With all of our winter rains, our landscape no longer looks like a desert, but rather a verdant wilderness garden. Wild plants have sprung up prolifically in yards and alleys and open fields. Most of these are great foods and medicines, disguised as “weeds.”
Here are a few that are abundant right now. Many others will appear later in the year.
MALLOW (Malva neglecta)
Mallow is a European native which is found all over the U.S. and it’s currently seen growing in yards and fields and vacant lots. It’s recognized by its round leaves with fine teeth on the edges, and most people think it’s an ornamental geranium. The leaves are mild and can be added to salads, or any cooked dish, such as soup, or stews. The little fruits – sometimes called “cheeses” – can also be picked and eaten fresh, or they can be picked when mature and cooked to create a sort of “poor man’s rice.” Common mallow is related to another European plant, the marsh mallow. In the past, marsh mallow roots were boiled to create an egg white substance, then whipped to get an old-fashioned cough remedy. In Mexican herb shops, the dried mallow leaves, called “malva,” are sold so you can make a tea to treat coughs and sore throats. The fresh leaves are an excellent source of iron, calcium, and vitamin A.
SOW THISTLE (Sonchus oleraceus)
When most folks see a sow thistle, they think it’s a tall dandelion, since the flowers are nearly identical to dandelion. Sow thistle is from Europe, and it grows everywhere. It gets typically a few feet high, with clusters of the yellow dandelion-like flowers. The leaves of sow thistle are tender and palatable in salad (unlike dandelion, whose leaves must be cooked). Sow thistle leaves are also great in stews, egg dishes, soups, etc. Besides being a mild and tasty green, it’s a good source of vitamin A and calcium.
CHICKWEED (Stellaria media)
Chickweed is an annual plant from Europe which sprouts up after the rains, so we’re now seeing it “everywhere.” This is the time to enjoy this tender plant in salads. I make salads from chickweed whenever I can, adding dressing, tomatoes, olives. Yes, you can cook it in soup, or with eggs, but it’s really best raw. It has tender stems, with a fine line of white hairs along one side of the stem. Leaves are opposite and they come to a tip. There are five deeply cleft petals on each little flower. It’s very common. Interestingly, chickweed is also sold at health food stores in tea bags, as a diuretic.
STINGING NETTLE (Urtica dioica)
This plant seems to prefer wet areas, yet it does just as well in backyard urban gardens and little patches of soil downtown. During this wet winter, I have seen large patches of this European native sprouting up in residential gardens and along mountain streams and trails.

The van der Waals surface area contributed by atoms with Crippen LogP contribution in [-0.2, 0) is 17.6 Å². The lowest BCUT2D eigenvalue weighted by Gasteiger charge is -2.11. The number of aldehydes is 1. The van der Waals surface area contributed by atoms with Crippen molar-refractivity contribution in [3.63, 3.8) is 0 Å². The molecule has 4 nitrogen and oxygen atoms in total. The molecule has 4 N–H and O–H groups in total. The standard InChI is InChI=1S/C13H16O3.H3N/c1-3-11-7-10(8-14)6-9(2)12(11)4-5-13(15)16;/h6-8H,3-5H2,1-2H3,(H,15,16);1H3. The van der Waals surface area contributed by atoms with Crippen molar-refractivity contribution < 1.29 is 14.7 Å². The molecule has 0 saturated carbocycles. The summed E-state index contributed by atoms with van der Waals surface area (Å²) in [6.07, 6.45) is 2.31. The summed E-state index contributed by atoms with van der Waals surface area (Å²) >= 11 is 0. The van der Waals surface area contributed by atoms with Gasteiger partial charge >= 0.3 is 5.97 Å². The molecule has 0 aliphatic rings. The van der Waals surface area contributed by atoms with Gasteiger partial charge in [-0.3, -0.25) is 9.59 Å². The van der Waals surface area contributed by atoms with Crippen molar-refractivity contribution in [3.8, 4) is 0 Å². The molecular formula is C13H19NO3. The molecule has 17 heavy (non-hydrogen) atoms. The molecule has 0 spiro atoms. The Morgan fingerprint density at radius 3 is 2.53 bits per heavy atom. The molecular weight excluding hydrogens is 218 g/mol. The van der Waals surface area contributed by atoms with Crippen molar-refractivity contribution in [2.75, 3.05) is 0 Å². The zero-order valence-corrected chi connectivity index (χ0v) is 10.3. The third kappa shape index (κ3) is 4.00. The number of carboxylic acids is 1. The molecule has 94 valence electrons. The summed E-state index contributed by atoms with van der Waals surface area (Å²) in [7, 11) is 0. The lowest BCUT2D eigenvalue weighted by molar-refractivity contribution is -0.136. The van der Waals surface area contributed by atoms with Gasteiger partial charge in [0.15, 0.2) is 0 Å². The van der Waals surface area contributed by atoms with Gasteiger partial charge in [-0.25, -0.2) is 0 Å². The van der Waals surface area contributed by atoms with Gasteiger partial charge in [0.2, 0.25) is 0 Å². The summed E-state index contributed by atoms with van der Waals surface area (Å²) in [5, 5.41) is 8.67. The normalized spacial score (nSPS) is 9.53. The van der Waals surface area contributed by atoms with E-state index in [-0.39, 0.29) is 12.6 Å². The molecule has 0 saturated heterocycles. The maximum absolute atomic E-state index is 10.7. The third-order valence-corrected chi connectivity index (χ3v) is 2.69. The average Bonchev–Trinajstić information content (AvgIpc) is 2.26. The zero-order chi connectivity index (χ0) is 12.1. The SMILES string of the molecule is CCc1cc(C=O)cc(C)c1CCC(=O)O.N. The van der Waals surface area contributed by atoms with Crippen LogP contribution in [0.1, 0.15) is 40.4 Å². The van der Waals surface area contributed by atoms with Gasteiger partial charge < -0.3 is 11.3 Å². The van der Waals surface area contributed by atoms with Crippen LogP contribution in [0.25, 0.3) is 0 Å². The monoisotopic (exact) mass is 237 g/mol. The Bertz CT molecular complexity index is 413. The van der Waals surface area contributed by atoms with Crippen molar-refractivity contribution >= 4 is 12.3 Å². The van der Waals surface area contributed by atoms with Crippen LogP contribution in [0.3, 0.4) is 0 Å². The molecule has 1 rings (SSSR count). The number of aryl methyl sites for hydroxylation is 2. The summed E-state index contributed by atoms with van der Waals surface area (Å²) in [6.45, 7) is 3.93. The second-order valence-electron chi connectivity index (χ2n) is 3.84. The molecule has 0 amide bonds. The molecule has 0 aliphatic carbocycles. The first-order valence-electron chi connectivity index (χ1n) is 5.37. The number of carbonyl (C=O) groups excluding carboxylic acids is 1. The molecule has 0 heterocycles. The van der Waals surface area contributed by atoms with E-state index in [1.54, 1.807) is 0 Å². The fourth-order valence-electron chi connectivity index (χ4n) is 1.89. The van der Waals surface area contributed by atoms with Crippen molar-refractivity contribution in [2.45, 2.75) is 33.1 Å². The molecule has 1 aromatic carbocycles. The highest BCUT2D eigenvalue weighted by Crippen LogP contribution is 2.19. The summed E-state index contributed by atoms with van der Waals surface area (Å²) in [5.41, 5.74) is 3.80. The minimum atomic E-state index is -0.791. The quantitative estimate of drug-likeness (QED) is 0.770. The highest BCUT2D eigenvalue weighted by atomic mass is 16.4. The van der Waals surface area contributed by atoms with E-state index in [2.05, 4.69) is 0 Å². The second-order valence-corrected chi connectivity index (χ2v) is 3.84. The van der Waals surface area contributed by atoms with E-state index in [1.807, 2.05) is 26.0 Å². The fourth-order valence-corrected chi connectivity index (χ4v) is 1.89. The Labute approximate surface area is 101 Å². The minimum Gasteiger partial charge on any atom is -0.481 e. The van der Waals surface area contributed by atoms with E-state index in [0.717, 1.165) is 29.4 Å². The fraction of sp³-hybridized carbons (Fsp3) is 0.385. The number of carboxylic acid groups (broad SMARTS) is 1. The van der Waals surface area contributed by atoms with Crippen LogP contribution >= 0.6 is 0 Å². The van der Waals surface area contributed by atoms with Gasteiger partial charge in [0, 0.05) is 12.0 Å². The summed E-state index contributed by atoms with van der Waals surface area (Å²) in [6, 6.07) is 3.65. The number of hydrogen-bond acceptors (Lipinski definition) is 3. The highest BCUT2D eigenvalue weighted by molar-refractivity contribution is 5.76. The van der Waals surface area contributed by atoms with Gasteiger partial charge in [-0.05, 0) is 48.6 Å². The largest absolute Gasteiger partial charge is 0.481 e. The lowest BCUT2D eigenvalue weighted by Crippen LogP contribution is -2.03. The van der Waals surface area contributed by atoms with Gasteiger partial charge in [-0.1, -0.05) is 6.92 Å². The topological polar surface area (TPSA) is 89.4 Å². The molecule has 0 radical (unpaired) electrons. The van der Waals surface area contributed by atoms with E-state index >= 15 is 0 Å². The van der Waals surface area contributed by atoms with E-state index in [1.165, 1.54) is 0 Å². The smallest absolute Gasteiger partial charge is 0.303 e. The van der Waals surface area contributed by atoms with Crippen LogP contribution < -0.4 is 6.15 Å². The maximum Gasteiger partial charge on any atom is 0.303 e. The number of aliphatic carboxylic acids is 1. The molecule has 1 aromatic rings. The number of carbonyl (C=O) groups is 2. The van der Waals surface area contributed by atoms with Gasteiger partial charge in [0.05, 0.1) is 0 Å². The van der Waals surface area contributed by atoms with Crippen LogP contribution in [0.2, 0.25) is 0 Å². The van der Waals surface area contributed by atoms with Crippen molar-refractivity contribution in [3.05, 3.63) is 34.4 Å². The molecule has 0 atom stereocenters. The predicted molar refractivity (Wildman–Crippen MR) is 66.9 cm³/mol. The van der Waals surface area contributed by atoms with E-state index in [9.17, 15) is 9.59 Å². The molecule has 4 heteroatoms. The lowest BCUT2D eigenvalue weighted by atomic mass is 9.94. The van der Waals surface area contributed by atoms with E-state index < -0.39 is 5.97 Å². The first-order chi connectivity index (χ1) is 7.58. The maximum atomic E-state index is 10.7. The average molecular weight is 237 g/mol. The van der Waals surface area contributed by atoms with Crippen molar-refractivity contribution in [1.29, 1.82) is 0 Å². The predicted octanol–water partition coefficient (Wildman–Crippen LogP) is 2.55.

Yes, there’s that word “stinging” in its name, and if you brush up against it, lots of tiny hairs release their formic acid onto your skin, causing a stinging sensation that might last an hour or longer. This one doesn’t go into salad. However, the young tender tops of nettle can be cooked into soups and stews, eliminating the sting, and resulting in a delicious and very nutritious broth. It goes great with many dishes. The broth from cooking the nettle leaves, or just a tea made from the leaves, is full of nutritional and medicinal properties, as outlined by Dr. James Adams in his Healing with Medicinal Plants of the West.
THE WILD SELF-SUSTAINING GARDEN
Yes, lots of good, wild edibles are always sprouting up on their own. You can and should use them in your diet. In addition, you can try planting a garden that more or less takes care of itself, a self-sustaining garden. The key to this type of garden is to have good soil, and to constantly improve it with compost and a mulch.
What are some of the food plants that require little work, and nearly seem to take care of themselves?
Here are a few:
I have long marveled at how easy it is to grow potatoes. I simply plant potatoes that have sprouted, and I make sure they are in rich, loamy soil. The plant grows up, flowers, and after a few months when the leaves have died back, you can dig fresh potatoes out of your garden. If you just constantly leave a few in the ground, you’ll have a “forever” potato patch.
There are many species of Amaranth, and all are edible and beautiful. They can grow tall and they make great edible landscaping. The leaves of all have long been used in cooked green dishes, and in various Mexican dishes such as tamales. The seeds are a high-protein addition to soups and bread batter. If you let a few seeds scatter at the end of each season, you’ll always have some amaranth in your garden.
New Zealand Spinach
This is a perennial spinach which is native to the west coast of South America. It is easy to grow, and you’ll have spinach “forever.” I have a patch still going strong after more than 20 years. Just pinch some new leaves when you want a salad or soup, and you’ll never plant annual spinach again.
[Nyerges is an ethnobotanist and teacher who has led plant walks since 1974. He is the author of Guide to Wild food and Useful Plants, Foraging California, and other books on wild foods and survival. He can be reached at www.SchoolofSelf-Reliance.com, or Box 41834, Eagle Rock, CA 90041.]
This article is a part of the April / May 2017 issue of Whole Life Times.